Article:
March 1, 2014 Volume XXVI, No. 02

The NFHS rule prohibiting excessive contact in high school basketball has been expanded to include all ball-handlers on the court, include post players.

April 13, 2015 (Burnsville, MN) - Dr. Dish Basketball announced today the unveiling of their new series of shooting machines and mobile app, which will enable coaches and players to instantly upload and analyze their shooting reps. This is the first app of its kind for the basketball shooting machine industry.

Parents can be a source of conflict. Or they can be a program's best allies. The key is how a coach involves them with the team.
By David Paling & Michael Perry

For the small college athletic department, raising funds is sometimes an uncoordinated endeavor. A year-round strategic plan ensures you make the most of your efforts.
By Sam Ferguson

Surviving as an athletic director usually requires some on-the-job training.
Lessen the learning curve with these Top Ten tips.
By Kevin Bryant

In the world of social media--where what's new today is old tomorrow--devising an effective fan interaction strategy requires a different kind of thinking.
By Chris Freet

It's become crystal clear that coaches who emotionally abuse players will no longer be tolerated. But it's not always obvious if or when a coach has stepped over the line. A panel of veteran administrators provide insight and focus.
By Mary Kate Murphy

How can you know if a coaching candidate will be a winner for your program? This author explains how she goes in-depth with her hiring process.
By Joan McDermott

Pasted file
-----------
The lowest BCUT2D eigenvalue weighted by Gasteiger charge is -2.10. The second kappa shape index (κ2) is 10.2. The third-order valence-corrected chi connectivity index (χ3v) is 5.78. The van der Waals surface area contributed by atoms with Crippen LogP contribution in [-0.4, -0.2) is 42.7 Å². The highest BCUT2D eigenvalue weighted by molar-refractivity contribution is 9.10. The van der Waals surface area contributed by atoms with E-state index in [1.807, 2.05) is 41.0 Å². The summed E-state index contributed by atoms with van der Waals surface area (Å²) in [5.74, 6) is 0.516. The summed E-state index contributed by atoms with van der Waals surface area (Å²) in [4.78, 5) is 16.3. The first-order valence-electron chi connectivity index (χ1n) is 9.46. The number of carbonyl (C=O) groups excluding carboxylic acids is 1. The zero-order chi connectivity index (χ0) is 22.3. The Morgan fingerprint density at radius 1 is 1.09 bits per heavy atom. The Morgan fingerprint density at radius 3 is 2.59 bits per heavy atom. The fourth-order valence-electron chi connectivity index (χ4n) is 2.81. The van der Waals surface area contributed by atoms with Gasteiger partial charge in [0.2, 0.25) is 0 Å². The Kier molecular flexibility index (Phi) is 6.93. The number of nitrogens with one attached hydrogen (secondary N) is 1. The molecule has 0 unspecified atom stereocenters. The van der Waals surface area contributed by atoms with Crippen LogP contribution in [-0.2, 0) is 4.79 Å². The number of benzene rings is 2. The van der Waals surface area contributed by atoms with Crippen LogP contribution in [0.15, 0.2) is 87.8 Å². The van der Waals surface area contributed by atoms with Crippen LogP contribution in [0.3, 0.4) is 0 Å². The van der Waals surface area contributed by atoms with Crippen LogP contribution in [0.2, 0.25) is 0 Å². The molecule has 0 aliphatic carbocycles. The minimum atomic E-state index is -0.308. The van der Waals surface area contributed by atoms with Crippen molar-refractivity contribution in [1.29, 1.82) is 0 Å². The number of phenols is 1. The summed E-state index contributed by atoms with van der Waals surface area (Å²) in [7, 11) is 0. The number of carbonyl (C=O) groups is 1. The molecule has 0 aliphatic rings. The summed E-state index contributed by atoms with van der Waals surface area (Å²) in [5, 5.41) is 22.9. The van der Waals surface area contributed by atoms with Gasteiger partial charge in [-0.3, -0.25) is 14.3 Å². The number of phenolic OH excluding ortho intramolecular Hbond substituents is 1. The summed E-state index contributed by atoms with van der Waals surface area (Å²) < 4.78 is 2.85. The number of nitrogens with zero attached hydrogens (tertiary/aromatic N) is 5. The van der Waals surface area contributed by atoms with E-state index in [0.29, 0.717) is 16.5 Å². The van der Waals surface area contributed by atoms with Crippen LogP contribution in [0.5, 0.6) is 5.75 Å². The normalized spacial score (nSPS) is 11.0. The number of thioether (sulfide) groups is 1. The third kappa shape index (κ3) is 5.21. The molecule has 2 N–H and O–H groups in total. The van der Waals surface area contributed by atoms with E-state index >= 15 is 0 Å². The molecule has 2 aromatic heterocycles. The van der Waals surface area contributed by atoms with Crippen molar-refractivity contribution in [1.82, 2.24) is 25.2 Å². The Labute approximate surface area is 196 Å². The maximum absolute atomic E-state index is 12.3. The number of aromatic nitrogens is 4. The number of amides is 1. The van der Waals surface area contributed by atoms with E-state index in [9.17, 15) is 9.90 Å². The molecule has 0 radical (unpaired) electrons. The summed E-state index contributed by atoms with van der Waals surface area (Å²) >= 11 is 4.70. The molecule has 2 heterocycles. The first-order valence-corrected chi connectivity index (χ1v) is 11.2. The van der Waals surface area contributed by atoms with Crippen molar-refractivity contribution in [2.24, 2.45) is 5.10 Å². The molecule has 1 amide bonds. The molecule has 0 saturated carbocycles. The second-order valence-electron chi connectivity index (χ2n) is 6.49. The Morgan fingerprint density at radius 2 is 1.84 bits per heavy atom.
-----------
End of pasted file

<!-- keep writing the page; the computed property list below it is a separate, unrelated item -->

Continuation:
It's one thing to tell your student-athletes that athletics is a privilege. It's another to show them.
By Mike Moore

Mike Moore is District Athletic Director for the Lawton (Okla.) Public Schools, which includes Eisenhower, Lawton, and MacArthur High Schools. He can be reached at: [email protected].

Frederick Douglass High School, Baltimore
Growing up in inner-city Baltimore, Tina Queen played sports to create opportunities for herself. Now, as Athletic Director at Baltimore's Frederick Douglass High School, she is creating opportunities for today's student-athletes.

Recognizing the importance of team captains, many athletic departments are putting special programs in place to teach student-athlete leaders about their roles. Connecticut College reached into its past to do so, inviting former captains back to campus to share their insights.

As technology evolves, so have the designs of athletic department websites. Or have they? Indiana University East is one of the first to dramatically change its home page, switching to a "Metro-style format" that was developed to look great on tablets and smartphones.

For every professional athlete in the limelight, there is usually a high school team that can boast about giving the player his or her start. But bragging rights are typically the only reward reaped.

Community service work by student-athletes is clearly a win-win situation. Two athletic departments in Greensboro, N.C., are making it a triple-win by partnering on a project to donate unused toiletries from hotels to those in need.

Nine states currently have anti-discrimination policies for transgender high school student-athletes, either through their departments of education or state athletic associations. California recently took its protections one step further, becoming the first state to pass a law that allows transgender student-athletes to play on the team that represents the gender they identify with.